However, all of that aside, the tactics boards, heat maps, business jargon and talk of expansion, it will forever remain that the reason we involve ourselves in such matters is a shared love for the club we all support. While at times it may be frustrating, and lord knows we don’t have it easy, we can’t allow ourselves to be sucked in to a world of chasing false promises and glorified ideals at the expense of the positive atmosphere around the club as a whole. It was, in no uncertain terms, quite frankly embarrassing that our manager had to publicly chastise the home crowd for not doing their part, singing for the shirt, making White Hart Lane a place the players look forward to putting a show on in rather than dread to enter.

None of what comes above this point really matters if we as a fan base don't get behind the team as positively as possible. It’s downright hypocritical to expect and want the best football in the league if we can’t provide the best atmosphere, the two things aren’t mutually exclusive. Sing, clap, hum, bang your feet, or if you don’t want to make noise, stay completely silent, but the growing culture of moaning, openly arguing with players and booing the manager is counter-productive, and is harming our chances of achieving what it is that you’re getting riled up about in the first place. Tottenham Hotspur is a club, a community and something we should all be proud of being a real part of, let’s just go against the grain of modern football and allow ourselves behave like that’s the case more often than not, shall we?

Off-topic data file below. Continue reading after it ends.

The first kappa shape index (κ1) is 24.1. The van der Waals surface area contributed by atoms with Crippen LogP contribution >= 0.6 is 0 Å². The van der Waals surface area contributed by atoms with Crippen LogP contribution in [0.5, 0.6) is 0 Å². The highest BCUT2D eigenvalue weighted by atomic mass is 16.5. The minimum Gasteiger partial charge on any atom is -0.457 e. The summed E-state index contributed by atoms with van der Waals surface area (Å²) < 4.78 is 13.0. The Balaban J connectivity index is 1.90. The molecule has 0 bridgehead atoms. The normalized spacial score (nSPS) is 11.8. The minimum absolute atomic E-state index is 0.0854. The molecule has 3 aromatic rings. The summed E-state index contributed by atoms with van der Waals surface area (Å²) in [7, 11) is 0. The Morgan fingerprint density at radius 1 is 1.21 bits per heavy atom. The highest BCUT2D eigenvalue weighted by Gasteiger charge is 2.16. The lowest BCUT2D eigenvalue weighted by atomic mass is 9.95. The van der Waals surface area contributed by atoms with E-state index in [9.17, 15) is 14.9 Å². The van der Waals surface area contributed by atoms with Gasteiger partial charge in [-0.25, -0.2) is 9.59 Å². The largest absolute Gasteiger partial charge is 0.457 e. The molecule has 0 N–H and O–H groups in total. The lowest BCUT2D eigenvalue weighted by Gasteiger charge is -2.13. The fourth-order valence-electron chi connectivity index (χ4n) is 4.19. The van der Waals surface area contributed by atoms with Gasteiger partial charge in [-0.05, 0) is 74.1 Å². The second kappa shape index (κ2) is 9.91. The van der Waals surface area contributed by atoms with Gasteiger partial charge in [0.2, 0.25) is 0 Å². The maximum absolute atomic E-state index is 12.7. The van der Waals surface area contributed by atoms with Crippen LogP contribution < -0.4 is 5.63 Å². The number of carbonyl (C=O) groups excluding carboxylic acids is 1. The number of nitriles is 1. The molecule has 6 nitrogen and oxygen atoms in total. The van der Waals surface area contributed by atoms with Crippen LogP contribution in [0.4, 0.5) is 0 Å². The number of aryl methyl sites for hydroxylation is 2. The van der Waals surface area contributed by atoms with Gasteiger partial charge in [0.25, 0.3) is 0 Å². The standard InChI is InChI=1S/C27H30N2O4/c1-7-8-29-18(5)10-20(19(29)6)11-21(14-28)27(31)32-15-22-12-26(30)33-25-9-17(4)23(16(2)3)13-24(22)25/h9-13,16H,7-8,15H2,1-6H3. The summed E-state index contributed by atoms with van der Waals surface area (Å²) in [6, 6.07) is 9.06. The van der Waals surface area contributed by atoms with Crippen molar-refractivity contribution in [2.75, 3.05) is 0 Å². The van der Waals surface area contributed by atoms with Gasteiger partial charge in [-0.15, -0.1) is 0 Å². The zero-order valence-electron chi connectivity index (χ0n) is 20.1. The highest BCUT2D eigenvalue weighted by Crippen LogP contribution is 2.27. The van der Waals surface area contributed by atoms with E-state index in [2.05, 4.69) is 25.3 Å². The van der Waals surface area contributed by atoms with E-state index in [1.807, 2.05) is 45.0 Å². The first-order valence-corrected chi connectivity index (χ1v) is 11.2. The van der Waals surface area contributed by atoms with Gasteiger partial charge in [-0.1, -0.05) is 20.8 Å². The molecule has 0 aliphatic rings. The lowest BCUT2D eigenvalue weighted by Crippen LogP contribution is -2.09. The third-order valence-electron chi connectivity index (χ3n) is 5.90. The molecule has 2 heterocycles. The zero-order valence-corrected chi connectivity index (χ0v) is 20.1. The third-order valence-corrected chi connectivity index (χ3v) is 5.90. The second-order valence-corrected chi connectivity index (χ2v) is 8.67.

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Name - Raj Bains